build a sense of belonging and respect among all employees.
Nowadays, technological progress creates a good opportunity for companies to develop and launch products that incorporate advanced technologies. This process is particularly present in the case of high-tech companies as they are technology oriented (Im, Vorhies, Kim, & Heiman, 2016). Firms utilize advanced technology to improve the functionality of their products and in this way they try to satisfy the customers’ needs to a large extent (Kocak, Carsrud, & Oflazoglu, 2017) and, as a consequence, to enhance the new products and the firm’s performance (Chen, Tang, Jin, Xie, & Li, 2014; Zhou, Yim, & Tse, 2005). This seems to be a straightforward way for companies to create new products. However, several uncertainties emerge when developing technologically advanced products. Nearly thirty years ago Bonnet (1986) pointed out that the uncertainty associated with developing and marketing new technologically advanced products is twofold.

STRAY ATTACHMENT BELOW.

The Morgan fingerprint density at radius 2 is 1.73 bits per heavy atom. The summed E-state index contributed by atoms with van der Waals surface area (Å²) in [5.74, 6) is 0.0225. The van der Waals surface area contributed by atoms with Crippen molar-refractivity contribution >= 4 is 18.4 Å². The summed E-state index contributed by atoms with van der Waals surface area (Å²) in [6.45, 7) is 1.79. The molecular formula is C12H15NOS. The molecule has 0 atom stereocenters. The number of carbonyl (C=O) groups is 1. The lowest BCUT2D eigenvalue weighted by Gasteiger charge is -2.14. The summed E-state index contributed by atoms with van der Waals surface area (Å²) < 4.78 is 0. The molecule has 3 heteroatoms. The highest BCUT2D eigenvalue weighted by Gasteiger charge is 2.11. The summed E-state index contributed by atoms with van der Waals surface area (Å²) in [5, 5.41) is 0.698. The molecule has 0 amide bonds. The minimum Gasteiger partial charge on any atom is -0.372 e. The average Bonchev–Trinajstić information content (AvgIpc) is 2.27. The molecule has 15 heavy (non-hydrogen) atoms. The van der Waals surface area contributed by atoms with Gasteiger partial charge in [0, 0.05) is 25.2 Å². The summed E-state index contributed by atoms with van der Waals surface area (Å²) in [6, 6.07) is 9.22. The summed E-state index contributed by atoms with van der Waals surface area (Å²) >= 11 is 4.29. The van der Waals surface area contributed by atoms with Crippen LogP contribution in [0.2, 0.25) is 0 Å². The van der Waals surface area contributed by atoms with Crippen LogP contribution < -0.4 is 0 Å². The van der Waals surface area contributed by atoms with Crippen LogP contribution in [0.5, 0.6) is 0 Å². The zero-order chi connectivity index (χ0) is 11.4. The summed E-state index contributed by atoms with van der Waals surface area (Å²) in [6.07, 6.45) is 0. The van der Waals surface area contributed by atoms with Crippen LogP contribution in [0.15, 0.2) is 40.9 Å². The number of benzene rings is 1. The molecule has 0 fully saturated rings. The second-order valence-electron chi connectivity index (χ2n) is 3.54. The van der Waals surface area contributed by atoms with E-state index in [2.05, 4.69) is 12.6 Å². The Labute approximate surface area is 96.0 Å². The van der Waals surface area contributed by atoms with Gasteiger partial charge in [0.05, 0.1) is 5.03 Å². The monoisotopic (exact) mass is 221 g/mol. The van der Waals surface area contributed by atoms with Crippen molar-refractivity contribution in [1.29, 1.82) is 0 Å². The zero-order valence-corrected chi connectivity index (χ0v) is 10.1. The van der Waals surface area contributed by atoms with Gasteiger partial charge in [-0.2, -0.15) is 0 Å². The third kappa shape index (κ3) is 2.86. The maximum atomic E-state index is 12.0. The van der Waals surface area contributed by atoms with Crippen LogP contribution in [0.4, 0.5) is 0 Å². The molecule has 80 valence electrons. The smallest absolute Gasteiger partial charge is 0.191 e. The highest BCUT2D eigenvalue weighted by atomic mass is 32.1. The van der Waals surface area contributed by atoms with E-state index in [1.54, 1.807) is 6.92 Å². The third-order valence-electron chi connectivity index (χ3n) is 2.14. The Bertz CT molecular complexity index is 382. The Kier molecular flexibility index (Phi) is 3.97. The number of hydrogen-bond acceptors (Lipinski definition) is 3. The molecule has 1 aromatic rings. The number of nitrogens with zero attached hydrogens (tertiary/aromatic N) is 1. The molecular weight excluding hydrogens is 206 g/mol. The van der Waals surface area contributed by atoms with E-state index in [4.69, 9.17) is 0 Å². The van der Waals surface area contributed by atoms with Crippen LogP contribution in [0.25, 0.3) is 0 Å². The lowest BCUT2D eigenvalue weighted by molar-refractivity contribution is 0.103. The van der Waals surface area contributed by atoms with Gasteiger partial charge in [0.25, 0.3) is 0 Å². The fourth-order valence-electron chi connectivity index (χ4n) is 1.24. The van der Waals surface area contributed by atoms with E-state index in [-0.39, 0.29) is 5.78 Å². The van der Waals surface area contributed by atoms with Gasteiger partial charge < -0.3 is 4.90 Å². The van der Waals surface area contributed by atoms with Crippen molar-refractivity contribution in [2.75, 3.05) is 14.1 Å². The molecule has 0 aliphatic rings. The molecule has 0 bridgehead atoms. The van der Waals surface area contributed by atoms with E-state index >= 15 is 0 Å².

Sorin Gabriel Anton, Anca Elena Afloarei Nucu
In the context of imperfect markets, corporate liquidity represents an important asset to finance investments without raising costly external resources, which imply transaction and information costs. Moreover, the cash holdings offer a buffer against financial distress costs when the firm faces frictions in generating operating cash flows, both in volume and timely. On the other hand, the increase in cash holdings implies several costs: a liquidity premium, tax disadvantages, and agency costs for shareholders (Chang, Benson, & Faff, 2017). The trade-off theory streamlined in the literature governs the firms which need to balance costs and benefits of holding cash to determine the optimal level. While a lot of studies have been done in the direction of identifying the determinants of corporate cash holdings, going further, it is important to understand the relationship between non-earning assets (cash holdings) and firm value, in order to evaluate the corporate financial policies and to attain the right equilibrium between liquidity and profitability.